Mad Hat Press 2023
This remarkable collection documents the poetic development of Helen Ivory’s work from 2002 to 2019, with the addition of a selection of poems from How to Construct a Witch awaiting publication by Bloodaxe in 2024.
Why “Wunderkammer”? As a writer, I can attest that titles are significant and potent. Therefore, before diving into this collection, I undertook a little research. The Wunderkammer (literally translated as a room of wonder) has a long history stretching at least as far back as the 1600s, being a “a place where a collection of curiosities and rarities is exhibited”. Contemporary artists like Louise Bourgeoise and Damien Hirst have a predilection for this kind of phenomena, with the curious and the weird. Nowadays we might call the wunderkammer a “Cabinet of Curiosities”, one we might peer into, to be both fascinated and repelled in turn, one where mystery, magic and the natural world collide.
The first poems in the collection offer a glimpse into a childhood world of disturbing archetypes, quirkiness and the weird, set within familiar and domestic environments, such as the kitchen, dining room and garden shed. In these earlier poems we glimpse the child attempting to comprehend and decipher whether there is any underlying universal design in a confusing world – and whether there is love – and safety. The poems beautifully convey the child’s magical thinking, fantastical schemas at play in making sense of the world. Poems which might simply have been fond memories of domesticity and family life (washing up, baking, watching the moon, having breakfast, cats playing, for example), transmute instead into fragmented scenes containing riddles and danger, mice without hearts, skulls sucked dry, creatures trapped in glass boxes, the teeth stored by the tooth fairy gnashing, the dark feathered birds of the night.
Ivory fashions a world of skewed whimsy, populated by cats, dogs, birds, foxes, mice and magicians; with fantastical powers, unpredictable behaviours, murderous intent. Wardrobes and washing machines have sinister personalities. We peer closer into the poems as if into the cabinet, glimpsing a child’s interpretation of domestic conflict, uncertainty and chaos. As readers, we may struggle to comprehend the jumbled collision of images and memories. But just as those peering into the shadowy cabinet packed with puzzling weird and wonderful objects, we are held and intrigued. We are lured into the game of sense-making and survival, interpreting the messages.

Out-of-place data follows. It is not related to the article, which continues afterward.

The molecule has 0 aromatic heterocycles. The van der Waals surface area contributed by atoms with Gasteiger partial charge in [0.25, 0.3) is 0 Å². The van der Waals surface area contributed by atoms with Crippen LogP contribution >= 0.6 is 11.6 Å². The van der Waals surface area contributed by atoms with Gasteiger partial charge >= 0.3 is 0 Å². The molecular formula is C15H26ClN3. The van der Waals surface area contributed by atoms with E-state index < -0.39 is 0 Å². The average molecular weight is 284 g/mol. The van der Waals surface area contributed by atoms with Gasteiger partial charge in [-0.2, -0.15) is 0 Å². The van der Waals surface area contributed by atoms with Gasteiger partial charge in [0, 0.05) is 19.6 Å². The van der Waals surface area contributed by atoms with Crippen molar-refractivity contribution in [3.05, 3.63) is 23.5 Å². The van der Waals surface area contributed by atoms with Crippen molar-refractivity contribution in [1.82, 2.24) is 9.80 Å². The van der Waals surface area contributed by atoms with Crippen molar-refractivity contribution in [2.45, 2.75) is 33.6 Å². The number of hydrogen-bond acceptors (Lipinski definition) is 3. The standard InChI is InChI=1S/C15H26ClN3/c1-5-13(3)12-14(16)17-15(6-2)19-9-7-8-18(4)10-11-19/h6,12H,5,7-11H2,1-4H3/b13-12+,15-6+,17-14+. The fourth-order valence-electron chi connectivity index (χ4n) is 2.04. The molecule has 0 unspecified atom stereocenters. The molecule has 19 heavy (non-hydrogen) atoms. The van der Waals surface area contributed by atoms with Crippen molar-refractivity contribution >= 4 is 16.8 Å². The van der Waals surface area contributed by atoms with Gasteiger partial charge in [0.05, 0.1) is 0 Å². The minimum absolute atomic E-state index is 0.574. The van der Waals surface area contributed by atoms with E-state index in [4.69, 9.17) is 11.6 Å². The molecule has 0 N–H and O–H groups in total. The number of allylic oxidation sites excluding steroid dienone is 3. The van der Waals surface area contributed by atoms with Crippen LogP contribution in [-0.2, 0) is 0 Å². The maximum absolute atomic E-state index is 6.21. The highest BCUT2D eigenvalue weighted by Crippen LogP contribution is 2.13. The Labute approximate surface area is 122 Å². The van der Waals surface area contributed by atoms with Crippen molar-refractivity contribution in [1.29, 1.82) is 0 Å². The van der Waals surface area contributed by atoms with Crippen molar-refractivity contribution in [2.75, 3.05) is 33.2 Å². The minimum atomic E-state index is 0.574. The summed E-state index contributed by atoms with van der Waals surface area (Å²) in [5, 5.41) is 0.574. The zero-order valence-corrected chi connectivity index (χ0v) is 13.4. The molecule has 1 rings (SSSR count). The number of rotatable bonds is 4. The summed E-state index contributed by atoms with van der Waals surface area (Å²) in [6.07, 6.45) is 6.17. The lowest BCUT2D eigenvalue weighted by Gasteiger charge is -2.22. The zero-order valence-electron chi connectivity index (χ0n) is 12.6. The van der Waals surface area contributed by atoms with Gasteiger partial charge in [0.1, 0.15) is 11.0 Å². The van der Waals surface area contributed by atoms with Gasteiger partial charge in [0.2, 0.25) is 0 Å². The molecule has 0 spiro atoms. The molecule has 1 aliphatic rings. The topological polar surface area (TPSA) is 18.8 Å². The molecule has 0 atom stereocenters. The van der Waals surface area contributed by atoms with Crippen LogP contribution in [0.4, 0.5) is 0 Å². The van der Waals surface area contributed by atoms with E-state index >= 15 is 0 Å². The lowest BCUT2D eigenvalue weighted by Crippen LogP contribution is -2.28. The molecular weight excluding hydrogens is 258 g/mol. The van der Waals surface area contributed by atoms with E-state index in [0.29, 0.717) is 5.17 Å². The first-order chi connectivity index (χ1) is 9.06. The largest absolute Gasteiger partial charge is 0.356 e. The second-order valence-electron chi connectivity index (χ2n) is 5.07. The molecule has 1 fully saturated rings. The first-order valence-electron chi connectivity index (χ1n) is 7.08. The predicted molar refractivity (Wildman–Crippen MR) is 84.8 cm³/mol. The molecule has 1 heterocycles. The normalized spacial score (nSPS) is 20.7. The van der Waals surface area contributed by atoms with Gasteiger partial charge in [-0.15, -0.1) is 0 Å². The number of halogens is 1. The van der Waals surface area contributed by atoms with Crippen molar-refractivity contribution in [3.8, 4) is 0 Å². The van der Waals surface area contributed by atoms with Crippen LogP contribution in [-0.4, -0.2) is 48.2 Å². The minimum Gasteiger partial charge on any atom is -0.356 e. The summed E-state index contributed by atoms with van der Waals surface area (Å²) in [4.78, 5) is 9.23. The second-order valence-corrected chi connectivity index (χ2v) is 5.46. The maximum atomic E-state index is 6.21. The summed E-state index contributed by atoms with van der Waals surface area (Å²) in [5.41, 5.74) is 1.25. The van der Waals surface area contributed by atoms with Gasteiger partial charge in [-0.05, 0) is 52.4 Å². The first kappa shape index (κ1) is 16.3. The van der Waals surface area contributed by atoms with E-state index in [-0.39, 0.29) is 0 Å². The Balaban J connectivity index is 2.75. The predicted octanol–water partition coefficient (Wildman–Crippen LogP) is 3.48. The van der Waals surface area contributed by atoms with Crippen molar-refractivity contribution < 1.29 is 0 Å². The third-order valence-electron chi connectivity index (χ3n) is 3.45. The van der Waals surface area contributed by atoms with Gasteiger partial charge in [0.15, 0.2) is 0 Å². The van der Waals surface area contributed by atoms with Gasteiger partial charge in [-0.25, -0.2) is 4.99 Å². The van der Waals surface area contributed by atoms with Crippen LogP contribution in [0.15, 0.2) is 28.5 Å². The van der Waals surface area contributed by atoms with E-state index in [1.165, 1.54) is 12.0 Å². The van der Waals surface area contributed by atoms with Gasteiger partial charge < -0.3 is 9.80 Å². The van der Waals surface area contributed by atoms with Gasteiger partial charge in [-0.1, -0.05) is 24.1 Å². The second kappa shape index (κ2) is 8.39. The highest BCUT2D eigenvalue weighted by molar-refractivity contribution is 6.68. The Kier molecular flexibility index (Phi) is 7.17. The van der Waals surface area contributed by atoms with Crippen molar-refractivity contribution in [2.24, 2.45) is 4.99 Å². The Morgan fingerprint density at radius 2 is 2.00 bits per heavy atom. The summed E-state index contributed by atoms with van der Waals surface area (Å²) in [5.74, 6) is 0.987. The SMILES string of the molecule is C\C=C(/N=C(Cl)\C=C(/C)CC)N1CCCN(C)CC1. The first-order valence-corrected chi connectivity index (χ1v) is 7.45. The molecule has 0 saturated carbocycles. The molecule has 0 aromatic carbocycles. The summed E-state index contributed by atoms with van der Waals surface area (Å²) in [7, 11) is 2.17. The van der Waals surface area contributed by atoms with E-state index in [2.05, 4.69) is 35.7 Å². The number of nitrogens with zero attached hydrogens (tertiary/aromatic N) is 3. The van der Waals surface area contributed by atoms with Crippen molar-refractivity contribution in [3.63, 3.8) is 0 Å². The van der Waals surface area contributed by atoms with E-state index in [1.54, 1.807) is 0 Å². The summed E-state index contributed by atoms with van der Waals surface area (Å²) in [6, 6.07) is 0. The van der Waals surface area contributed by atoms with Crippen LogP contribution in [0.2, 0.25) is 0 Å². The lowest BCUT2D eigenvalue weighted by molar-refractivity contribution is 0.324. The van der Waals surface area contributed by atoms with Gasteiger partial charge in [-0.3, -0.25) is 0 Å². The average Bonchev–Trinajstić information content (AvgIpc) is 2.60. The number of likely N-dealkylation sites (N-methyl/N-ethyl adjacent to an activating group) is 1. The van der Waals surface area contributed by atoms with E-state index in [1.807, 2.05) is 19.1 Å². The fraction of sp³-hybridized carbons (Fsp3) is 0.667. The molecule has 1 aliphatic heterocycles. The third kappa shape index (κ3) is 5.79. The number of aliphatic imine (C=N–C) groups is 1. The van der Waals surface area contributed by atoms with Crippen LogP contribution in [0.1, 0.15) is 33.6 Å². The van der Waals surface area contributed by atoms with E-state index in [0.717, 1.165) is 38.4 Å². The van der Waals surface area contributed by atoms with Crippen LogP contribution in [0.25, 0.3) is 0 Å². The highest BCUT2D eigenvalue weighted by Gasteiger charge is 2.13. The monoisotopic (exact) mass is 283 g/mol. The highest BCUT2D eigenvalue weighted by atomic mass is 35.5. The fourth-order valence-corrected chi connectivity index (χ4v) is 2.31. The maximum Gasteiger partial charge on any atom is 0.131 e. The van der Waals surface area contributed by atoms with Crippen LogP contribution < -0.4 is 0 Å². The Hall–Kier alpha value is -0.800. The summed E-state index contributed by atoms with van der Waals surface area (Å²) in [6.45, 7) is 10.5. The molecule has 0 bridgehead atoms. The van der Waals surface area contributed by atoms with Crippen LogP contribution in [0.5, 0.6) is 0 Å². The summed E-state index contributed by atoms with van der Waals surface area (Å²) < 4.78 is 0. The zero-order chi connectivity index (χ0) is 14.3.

The latter poems speak with a bolder voice, still weaving a fantastical lexicon, a personal Tarot of power. As Ivory exhorts in The Waking (p.203), “I hold up those rekindled women and we reel, we howl, and we shoot our filthy mouths off”.
These poems address the deep cruelty and abuse towards women, the “lunatics”, the witches, Bluebeard’s wives.
These poems give voice to survivors, to the abandoned and abused women, to women wounded by the restrictions of society. These poems are resonant with the urge to warn, to offer escape; they offer spells for survival, they are indeed “Resistance Spells”.
Ivory references Frederick Sandys’ engraving “The Spirit of the Storm” (p.210) for her eponymous poem that so clearly conveys a call to power. “Why not grow snakes for hair, / conjure rain and lighting from your artful hands? / You’ve earnt this wrath, don’t squander it / on slapdash shores and sundry empty task … “ And there is beauty too, gorgeous words, painting fabulous pictures, as expressed in The High Priestess (p.115):
“You must listen as the moon / draws the sea through space; / listen to the tides breathing … “. The language of Alchemy (p.12) is sensitive, powerful, sensuous: “Seasoned with a little fire / I am quicksilver in your mouth. / Drink me down, I am pure enough; / the colour of sky in water.”
But perhaps the fundamental intention is not to be beautiful, but to be powerful and free. “Your words are butterflies / pinned to your tongue - / release them” (p.41), A Little Spell in Six Lessons – after Ana Maria Pacheco (the Brazilian artist with her deep faith in the supernatural).
The creative force stirring beneath the conflation of images, fantasy and symbolism surely cannot be referenced as surrealism, but arising from curiosity, intuition, a belief in feminine power and a deep empathy with the vulnerable. This is a rich and powerful book.
Review by Lisa Rossetti